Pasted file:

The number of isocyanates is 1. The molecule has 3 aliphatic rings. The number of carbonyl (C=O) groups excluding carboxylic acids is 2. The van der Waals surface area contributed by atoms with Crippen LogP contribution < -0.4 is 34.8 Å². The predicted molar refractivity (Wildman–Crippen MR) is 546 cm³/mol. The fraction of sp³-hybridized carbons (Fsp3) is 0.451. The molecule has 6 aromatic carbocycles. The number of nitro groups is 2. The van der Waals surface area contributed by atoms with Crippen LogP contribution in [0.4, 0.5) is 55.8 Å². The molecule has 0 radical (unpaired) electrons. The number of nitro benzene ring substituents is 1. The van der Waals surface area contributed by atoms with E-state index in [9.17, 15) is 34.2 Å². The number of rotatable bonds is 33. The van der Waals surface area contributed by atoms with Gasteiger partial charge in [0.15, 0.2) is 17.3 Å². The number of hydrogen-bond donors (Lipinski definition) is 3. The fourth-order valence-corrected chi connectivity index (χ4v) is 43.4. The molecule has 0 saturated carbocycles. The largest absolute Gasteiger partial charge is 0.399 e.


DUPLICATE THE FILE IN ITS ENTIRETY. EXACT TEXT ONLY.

The number of isocyanates is 1. The molecule has 3 aliphatic rings. The number of carbonyl (C=O) groups excluding carboxylic acids is 2. The van der Waals surface area contributed by atoms with Crippen LogP contribution < -0.4 is 34.8 Å². The predicted molar refractivity (Wildman–Crippen MR) is 546 cm³/mol. The fraction of sp³-hybridized carbons (Fsp3) is 0.451. The molecule has 6 aromatic carbocycles. The number of nitro groups is 2. The van der Waals surface area contributed by atoms with Crippen LogP contribution in [0.4, 0.5) is 55.8 Å². The molecule has 0 radical (unpaired) electrons. The number of nitro benzene ring substituents is 1. The van der Waals surface area contributed by atoms with E-state index in [9.17, 15) is 34.2 Å². The number of rotatable bonds is 33. The van der Waals surface area contributed by atoms with Gasteiger partial charge in [0.15, 0.2) is 17.3 Å². The number of hydrogen-bond donors (Lipinski definition) is 3. The fourth-order valence-corrected chi connectivity index (χ4v) is 43.4. The molecule has 0 saturated carbocycles. The largest absolute Gasteiger partial charge is 0.399 e.